Environment - international agreements:

party to: Biodiversity, Climate Change, Climate Change-Kyoto Protocol, Desertification, Endangered Species, Hazardous Wastes, Law of the Sea, Marine Dumping, Ozone Layer Protection, Wetlands
signed, but not ratified: none of the selected agreements

Geography - note:

strategic location at the head of the Gulf of Aqaba and as the Arab country that shares the longest border with Israel and the occupied West Bank; the Dead Sea, the lowest point in Asia and the second saltiest body of water in the world (after Lac Assal in Djibouti), lies on Jordan's western border with Israel and the West Bank; Jordan is almost landlocked but does have a 26 km southwestern coastline with a single port, Al 'Aqabah (Aqaba)

People and Society


10,820,644 (July 2020 est.)
note: increased estimate reflects revised assumptions about the net migration rate due to the increased flow of Syrian refugees
country comparison to the world: 84


noun: Jordanian(s)
adjective: Jordanian

Ethnic groups:

Jordanian 69.3%, Syrian 13.3%, Palestinian 6.7%, Egyptian 6.7%, Iraqi 1.4%, other 2.6% (includes Armenian, Circassian) (2015 est.)
note: data represent population by self-identified nationality


Arabic (official), English (widely understood among upper and middle classes)


Muslim 97.2% (official; predominantly Sunni), Christian 2.2% (majority Greek Orthodox, but some Greek and Roman Catholics, Syrian Orthodox, Coptic Orthodox, Armenian Orthodox, and Protestant denominations), Buddhist 0.4%, Hindu 0.1%, Jewish <0.1, folk <0.1, unaffiliated <0.1, other <0.1 (2010 est.)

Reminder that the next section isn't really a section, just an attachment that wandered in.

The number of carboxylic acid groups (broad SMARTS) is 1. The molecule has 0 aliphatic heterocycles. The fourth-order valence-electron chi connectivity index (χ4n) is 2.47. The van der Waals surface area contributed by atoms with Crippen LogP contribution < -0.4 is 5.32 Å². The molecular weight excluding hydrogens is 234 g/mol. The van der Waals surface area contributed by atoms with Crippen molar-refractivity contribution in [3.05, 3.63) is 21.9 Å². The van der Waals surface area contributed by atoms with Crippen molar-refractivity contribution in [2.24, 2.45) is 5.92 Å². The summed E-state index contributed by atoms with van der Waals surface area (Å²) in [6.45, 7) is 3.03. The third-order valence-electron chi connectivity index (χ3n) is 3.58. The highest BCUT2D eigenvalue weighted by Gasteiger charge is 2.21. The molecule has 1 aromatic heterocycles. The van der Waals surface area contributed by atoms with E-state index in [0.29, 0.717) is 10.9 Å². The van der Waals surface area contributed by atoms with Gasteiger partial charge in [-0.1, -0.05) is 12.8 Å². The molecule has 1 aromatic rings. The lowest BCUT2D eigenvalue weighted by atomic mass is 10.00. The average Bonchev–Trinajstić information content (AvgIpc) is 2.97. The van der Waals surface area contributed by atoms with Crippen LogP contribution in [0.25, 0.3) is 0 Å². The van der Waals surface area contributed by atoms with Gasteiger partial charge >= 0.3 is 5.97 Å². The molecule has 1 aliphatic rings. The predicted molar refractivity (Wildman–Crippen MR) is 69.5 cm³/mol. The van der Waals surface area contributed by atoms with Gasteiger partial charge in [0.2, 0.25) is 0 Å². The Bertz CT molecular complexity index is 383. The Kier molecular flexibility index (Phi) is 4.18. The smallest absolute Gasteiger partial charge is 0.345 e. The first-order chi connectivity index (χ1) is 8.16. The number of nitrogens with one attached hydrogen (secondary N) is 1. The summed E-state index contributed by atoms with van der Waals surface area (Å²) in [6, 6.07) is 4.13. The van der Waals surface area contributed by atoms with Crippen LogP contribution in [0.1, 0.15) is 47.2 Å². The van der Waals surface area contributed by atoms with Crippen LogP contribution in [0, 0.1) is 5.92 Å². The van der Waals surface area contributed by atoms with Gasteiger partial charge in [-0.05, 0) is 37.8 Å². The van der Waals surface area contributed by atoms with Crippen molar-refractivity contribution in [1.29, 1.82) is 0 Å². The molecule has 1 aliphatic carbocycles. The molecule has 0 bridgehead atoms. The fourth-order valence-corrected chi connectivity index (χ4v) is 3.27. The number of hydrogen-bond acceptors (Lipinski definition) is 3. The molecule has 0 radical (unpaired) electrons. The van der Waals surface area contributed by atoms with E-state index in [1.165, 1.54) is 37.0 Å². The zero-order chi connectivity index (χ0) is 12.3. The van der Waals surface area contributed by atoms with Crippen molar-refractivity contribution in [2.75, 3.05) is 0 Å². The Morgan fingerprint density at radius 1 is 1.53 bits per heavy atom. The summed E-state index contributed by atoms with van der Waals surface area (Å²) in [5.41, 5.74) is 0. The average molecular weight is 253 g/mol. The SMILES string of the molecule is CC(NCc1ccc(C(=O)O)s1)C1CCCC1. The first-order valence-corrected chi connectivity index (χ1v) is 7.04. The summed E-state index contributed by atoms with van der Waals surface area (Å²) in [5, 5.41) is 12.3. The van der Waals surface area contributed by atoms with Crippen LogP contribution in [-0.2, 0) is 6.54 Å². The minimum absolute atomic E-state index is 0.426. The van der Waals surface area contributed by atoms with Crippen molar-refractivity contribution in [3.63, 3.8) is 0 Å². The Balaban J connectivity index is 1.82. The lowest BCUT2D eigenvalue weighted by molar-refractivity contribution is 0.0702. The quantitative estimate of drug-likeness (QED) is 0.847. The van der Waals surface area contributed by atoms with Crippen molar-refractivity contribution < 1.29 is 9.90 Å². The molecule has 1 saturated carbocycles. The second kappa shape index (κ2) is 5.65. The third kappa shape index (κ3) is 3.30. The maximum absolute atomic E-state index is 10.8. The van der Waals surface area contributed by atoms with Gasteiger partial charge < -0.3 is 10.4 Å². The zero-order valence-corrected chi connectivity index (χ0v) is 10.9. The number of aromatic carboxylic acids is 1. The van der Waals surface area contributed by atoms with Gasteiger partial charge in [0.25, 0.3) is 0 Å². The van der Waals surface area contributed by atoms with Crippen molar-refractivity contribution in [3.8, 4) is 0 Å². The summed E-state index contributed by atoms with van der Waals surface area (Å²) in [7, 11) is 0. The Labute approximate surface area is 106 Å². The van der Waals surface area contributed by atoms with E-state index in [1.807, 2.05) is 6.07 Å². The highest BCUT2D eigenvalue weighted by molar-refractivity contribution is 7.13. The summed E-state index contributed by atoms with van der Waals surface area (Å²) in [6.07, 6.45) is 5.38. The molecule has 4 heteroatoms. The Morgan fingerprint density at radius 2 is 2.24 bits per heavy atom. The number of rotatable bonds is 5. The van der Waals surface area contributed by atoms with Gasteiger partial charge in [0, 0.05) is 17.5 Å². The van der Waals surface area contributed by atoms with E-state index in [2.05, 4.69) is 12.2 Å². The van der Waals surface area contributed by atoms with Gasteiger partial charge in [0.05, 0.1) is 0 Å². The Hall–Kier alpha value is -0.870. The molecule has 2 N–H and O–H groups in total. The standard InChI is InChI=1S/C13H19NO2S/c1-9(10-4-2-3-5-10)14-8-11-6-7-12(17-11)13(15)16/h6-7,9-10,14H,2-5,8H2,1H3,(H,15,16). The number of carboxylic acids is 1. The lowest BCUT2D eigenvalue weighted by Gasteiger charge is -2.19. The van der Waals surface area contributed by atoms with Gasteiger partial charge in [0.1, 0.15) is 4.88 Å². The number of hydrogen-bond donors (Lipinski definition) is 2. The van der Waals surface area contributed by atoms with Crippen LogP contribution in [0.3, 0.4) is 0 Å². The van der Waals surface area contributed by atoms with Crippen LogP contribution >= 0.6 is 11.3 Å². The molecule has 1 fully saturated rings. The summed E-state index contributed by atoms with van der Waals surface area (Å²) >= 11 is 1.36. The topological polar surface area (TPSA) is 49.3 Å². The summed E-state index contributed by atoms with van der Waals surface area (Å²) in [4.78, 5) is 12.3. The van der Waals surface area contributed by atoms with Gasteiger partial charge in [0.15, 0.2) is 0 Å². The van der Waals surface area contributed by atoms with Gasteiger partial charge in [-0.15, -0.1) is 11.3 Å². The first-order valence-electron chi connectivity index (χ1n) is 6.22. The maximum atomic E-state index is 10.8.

Age structure:

0-14 years: 33.05% (male 1,837,696/female 1,738,935)
15-24 years: 19.77% (male 1,126,567/female 1,012,812)
25-54 years: 38.39% (male 2,250,328/female 1,903,996)
55-64 years: 5.11% (male 290,633/female 262,827)
65 years and over: 3.67% (male 194,464/female 202,386) (2020 est.)

Dependency ratios:

total dependency ratio: 58.2
youth dependency ratio: 52
elderly dependency ratio: 6.3
potential support ratio: 16 (2020 est.)

Median age:

total: 23.5 years
male: 23.9 years
female: 22.9 years (2020 est.)
country comparison to the world: 175

Population growth rate:

1.4% (2020 est.)
country comparison to the world: 80

Birth rate:

23 births/1,000 population (2020 est.)
country comparison to the world: 57

Death rate:

3.4 deaths/1,000 population (2020 est.)
country comparison to the world: 219

Net migration rate:

-11.3 migrant(s)/1,000 population (2020 est.)
country comparison to the world: 217

Population distribution:

population heavily concentrated in the west, and particularly the northwest, in and around the capital of Amman; a sizeable, but smaller population is located in the southwest along the shore of the Gulf of Aqaba


urban population: 91.4% of total population (2020)
rate of urbanization: 2.43% annual rate of change (2015-20 est.)

Major urban areas - population:

2.148 million AMMAN (capital) (2020)

Sex ratio:

at birth: 1.06 male(s)/female